Kate Padilla

Kate Padilla

Kate Padilla is an author, poet and artist. Her book, Apples Rot on the Ground (May 2020), is a collection of gut-wrenching poems detailing the racism and bigotry that existed for Hispanic families in early New Mexico & Wyoming.
Then Again by Diane Keaton

Then Again by Diane Keaton

Don’t look for a sizzling expose about actress Diane Keaton’s memorable romances with Woody Allen, Al Pacino and Warren Beatty in her memoir, Then and Again. Rather, it is a compassionate and educational collage of dying and loving, assembled from hers and her mother’s journals.

The Shoemaker’s Wife by Adriana Trigiani

The Shoemaker’s Wife by Adriana Trigiani

Bestselling author Adriana Trigiani’s newest novel, The Shoemaker’s Wife, is like devouring a chocolate cake with tons of icing. One must first slice through her extensive, but rich, details ranging from the architectural design of the New York Metropolitan Opera House to a Serbian dinner party in Minnesota before reaching the heart of her dramatic story inspired by her Italian grandparents who migrated to the United States at the turn of the century.

Horoscopes for the Dead by Billy Collins

Horoscopes for the Dead by Billy Collins

Former United States Poet Laureate Billy Collins’ forte is his earthy narrative poems that focus on the familiar. In his recent book, “Horoscopes for the Dead,” Collins intertwines a melancholic tone with wit and charm as he reacts to death and his relationship with nature.

A Partial History of Lost Causes by Jennifer Dubois

A Partial History of Lost Causes by Jennifer Dubois

The parallel lives of an American woman and a world chess champion from the Soviet Union tragically disentangle in Jennifer Dubois’ historical fiction, A Partial History of Lost Causes, entitled after dissidents’ propaganda leaflets during the Cold War.

The Expats by Chris Pavone

The Expats by Chris Pavone

As a spy mystery reader, I was outraged after the first few chapters of Chris Pavone’s first novel, “The Expats.” His clues were obvious. Protagonist Kate Moore, a trained CIA operative wasn’t suspicious when a new acquaintance in a foreign country asked for the keys to her car or the use of her computer. I wanted to scream at the pages that Julia Moore was clearly planning a tracking devise and installing spyware.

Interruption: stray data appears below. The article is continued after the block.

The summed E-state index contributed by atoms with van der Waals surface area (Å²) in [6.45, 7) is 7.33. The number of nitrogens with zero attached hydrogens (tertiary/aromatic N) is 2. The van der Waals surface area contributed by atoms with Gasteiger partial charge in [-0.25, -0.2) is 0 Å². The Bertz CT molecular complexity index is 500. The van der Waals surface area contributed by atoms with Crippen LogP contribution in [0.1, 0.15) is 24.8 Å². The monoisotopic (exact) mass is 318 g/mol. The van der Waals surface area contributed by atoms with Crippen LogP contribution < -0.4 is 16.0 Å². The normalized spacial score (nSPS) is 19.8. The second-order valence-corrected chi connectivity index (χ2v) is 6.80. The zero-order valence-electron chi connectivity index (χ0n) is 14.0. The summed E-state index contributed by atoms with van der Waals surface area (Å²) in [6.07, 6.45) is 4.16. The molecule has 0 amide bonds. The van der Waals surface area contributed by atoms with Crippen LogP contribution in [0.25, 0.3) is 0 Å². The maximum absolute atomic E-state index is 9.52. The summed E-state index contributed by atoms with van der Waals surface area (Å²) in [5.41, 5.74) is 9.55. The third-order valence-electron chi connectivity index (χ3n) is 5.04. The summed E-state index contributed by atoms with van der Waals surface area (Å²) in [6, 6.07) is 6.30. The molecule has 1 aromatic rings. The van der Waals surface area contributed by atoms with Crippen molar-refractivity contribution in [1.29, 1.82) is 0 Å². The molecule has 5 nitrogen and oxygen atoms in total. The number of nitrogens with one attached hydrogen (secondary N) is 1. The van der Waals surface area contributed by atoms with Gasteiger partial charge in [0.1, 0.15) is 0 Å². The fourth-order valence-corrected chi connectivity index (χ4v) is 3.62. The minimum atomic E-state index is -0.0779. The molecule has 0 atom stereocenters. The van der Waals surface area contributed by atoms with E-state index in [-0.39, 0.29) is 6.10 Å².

Restoration by Olaf Olafsson

Restoration by Olaf Olafsson

Enter into the most unimaginable and unique mystery novel, Restoration, by Olaf Olafsson and be awed by his brilliant skill in weaving a story. You will be captivated by two women whose lives intersect at an Italian villa in 1944 as German troops move across Italy.

Drifting House by Krys Lee

Drifting House by Krys Lee

Emerging, and strikingly talented, writer Krys Lee launches a set of extraordinary short stories plotted in Korea and United States with extraordinary and believable characters stripped down to their most vulnerable emotional core and in the rawest of circumstances.

The Last Nude by Ellis Avery

The Last Nude by Ellis Avery

The Last Nude is a brilliant story harmonized with Author Ellis Avery’s remarkable ability to fabricate stimulating scenes and captivating characters. Avery weaves this sensual drama around the true historical life of Polish art deco artist Tamara de Lempicka and her fictional muse and model, Rafaela Fano.

Dangerous Ambition by Susan Hertog

Dangerous Ambition by Susan Hertog

Susan Hertog’s biographies of two powerful and successful women, Rebecca West and Dorothy Thompson, Dangerous Ambition, brings to mind Malcolm Gladwell’s current book, Outliers: The Story of Success, in which he claims the fortunate succeed because of ability, opportunity and hard work.

Survivors by James Wesley, Rawles

Survivors by James Wesley, Rawles

I began reading James Wesley, Rawles’s novel, The Survivors, just as the “Occupy” movement gained momentum amid continued economic uncertainty. It’s a story of a fictional global economic collapse, filtered by Rawles’s experience as a former U.S. Army intelligence officer.